The FBI has closed the net on an Estonian gang accused of being behind an extraordinary four-year multinational malware campaign said to have netted $14 million (£8.8 million) in proceeds after infecting hundreds of thousands of PCs and Macs.
That both Macs and PCs users were targeted by the gang is only the first unusual feature of a case that began as far back as 2006 with a piece of botnet-building malware called DNSChanger.
It's not clear from the official reports which variant of this once-common malware the gang used but the underlying technique was to redirect infected users via rogue DNS servers which, it has now been revealed, were based in US datacentres rather than the gang's Baltic homeland.
The effect of this malware ranged from straight click fraud - sending user searches to sites chosen by the gang to generate advertising fees - to directing visits to big Internet brands such as iTunes to fraudulent sites. The malware was also used to spread Fake antivirus products and just about any malware that could add profit to the business model.
During the two-year 'Operation Ghost Click' investigation into the criminals behind the DNSChanger scam, the FBI estimated that as many as 500,000 computers could have been affected by malware in the US alone, "including computers belonging to individuals, businesses, and government agencies such as NASA."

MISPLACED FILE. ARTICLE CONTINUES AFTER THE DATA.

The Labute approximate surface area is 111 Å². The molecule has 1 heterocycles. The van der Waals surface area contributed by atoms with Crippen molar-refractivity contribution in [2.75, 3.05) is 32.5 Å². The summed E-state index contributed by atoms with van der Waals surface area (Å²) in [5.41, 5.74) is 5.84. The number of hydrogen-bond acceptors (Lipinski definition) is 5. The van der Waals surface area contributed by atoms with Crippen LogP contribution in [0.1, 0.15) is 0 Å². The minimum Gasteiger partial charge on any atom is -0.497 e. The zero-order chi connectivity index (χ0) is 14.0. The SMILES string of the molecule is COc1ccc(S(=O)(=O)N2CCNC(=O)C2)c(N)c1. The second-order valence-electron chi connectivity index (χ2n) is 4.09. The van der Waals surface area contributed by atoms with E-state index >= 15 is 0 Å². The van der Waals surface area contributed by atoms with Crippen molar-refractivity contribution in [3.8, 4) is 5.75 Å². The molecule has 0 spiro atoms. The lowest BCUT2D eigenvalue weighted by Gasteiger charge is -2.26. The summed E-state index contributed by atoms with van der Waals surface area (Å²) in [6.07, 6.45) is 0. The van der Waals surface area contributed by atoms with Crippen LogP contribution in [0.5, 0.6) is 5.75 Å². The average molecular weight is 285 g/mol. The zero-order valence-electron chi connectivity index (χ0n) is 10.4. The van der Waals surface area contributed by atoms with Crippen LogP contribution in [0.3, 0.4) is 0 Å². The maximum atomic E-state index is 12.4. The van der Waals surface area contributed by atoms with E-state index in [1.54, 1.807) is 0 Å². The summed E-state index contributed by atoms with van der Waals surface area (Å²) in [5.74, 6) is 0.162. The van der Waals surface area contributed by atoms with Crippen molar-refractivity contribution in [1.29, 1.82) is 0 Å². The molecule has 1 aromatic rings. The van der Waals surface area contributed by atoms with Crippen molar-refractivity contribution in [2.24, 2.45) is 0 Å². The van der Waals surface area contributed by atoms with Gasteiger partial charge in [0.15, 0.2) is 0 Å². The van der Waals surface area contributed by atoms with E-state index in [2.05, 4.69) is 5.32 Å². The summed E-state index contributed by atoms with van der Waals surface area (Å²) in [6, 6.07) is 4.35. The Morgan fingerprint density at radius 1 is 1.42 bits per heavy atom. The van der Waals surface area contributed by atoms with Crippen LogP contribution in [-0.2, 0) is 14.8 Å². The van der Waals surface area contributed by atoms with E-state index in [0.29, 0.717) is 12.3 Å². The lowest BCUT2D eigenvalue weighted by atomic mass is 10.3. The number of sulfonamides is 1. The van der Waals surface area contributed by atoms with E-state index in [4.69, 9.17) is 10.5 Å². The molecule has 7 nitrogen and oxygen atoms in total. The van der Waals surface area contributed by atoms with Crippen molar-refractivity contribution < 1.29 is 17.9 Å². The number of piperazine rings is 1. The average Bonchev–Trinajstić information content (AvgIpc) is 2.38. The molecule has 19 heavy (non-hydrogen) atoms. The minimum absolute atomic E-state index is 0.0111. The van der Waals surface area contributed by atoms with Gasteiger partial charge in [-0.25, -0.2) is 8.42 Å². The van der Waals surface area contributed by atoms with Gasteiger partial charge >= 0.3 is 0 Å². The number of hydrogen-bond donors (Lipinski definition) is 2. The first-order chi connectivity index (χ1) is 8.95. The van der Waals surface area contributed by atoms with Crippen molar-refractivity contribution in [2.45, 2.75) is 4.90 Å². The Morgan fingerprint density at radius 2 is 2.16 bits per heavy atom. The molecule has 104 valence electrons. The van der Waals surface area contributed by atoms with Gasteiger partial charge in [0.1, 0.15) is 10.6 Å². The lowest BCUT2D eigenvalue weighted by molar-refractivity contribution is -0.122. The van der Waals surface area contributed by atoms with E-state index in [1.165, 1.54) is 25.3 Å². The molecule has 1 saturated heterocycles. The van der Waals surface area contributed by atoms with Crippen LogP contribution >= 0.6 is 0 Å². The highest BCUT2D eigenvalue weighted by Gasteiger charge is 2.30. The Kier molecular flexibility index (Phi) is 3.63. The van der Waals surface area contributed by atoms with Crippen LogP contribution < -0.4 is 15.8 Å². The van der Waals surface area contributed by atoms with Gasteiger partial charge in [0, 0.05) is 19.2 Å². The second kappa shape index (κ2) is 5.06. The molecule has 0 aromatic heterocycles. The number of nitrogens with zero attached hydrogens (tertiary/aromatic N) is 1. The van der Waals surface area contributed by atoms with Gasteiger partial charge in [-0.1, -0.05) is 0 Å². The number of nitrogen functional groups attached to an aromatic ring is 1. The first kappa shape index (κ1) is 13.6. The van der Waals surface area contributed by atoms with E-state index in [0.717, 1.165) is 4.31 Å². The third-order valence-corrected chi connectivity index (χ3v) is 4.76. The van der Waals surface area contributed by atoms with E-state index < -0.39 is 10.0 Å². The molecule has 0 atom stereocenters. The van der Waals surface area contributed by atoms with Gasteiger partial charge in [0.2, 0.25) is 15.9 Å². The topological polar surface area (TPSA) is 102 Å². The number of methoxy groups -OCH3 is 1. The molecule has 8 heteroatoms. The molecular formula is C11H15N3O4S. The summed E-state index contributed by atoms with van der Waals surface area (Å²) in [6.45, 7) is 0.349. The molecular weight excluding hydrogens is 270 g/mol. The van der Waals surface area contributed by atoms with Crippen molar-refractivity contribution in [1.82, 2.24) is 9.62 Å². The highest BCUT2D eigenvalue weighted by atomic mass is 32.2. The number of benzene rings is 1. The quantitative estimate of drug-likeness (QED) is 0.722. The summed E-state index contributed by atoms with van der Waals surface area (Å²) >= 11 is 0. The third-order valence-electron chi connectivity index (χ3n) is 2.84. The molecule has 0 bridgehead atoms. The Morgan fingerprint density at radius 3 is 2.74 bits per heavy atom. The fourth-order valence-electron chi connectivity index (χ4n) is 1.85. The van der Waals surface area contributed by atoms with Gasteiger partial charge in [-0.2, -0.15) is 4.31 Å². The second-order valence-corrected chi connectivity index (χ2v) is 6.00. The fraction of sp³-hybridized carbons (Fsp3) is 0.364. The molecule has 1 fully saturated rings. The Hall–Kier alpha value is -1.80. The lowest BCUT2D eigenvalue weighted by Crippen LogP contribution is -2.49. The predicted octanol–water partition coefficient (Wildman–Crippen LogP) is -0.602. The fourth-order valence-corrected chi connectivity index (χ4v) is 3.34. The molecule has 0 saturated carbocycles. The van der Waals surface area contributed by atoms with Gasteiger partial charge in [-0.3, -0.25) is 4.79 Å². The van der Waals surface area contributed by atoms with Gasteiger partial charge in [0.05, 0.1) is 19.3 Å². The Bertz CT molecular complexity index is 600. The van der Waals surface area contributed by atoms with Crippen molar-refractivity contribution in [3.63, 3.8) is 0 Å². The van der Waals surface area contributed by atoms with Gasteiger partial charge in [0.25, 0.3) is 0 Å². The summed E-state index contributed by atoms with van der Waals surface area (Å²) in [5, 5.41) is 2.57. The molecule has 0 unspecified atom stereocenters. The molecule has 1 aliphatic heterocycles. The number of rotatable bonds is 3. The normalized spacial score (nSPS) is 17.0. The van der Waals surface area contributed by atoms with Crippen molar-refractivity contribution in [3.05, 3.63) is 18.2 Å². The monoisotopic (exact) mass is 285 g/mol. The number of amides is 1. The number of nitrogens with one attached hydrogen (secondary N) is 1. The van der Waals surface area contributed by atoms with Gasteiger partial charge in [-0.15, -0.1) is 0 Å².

Globally, 4 million computers were affected, according to Trend Micro, which was able to offer extensive help to the FBI in its investigations having tracked the gang's activities over several years.
What really makes the affair stand out is the way the gang allegedly turned the DNSchanger bot into a full-fledged business complete with a string of companies under the auspices of a parent. Rove Digital, an apparently legitimate Estonian IT outfit.
As Trend explains in a blog on the subject, Rove built resilience into its operations by spreading its infrastructure far beyond its homeland in a bid to make it harder to disrupt from a single point.
"They were organised and operating as a traditional business but profiting illegally as the result of the malware. There was a level of complexity here that we haven't seen before," said Janice Fedarcyk, FBI New York assistant director, announcing the arrests in Estonia, from where authorities will seek extradition of the accused.
Although Operation Ghost Click will be seen as another example of a malware gang getting it comeuppance, it is still relatively rare for organisations such as the FBI to reach beyond US borders on in search of criminals targeting US citizens. The arrests that have taken place in the past have tended to involve a local element.
Despite failling out of fashion, DNSChanger malware has been used widely in a variety of scams unconnected with this case. An up-to-date antivirus product will spot such software fairly easily but just in case Trend is offering advice on how to examine a PC or Mac manually for signs of trouble.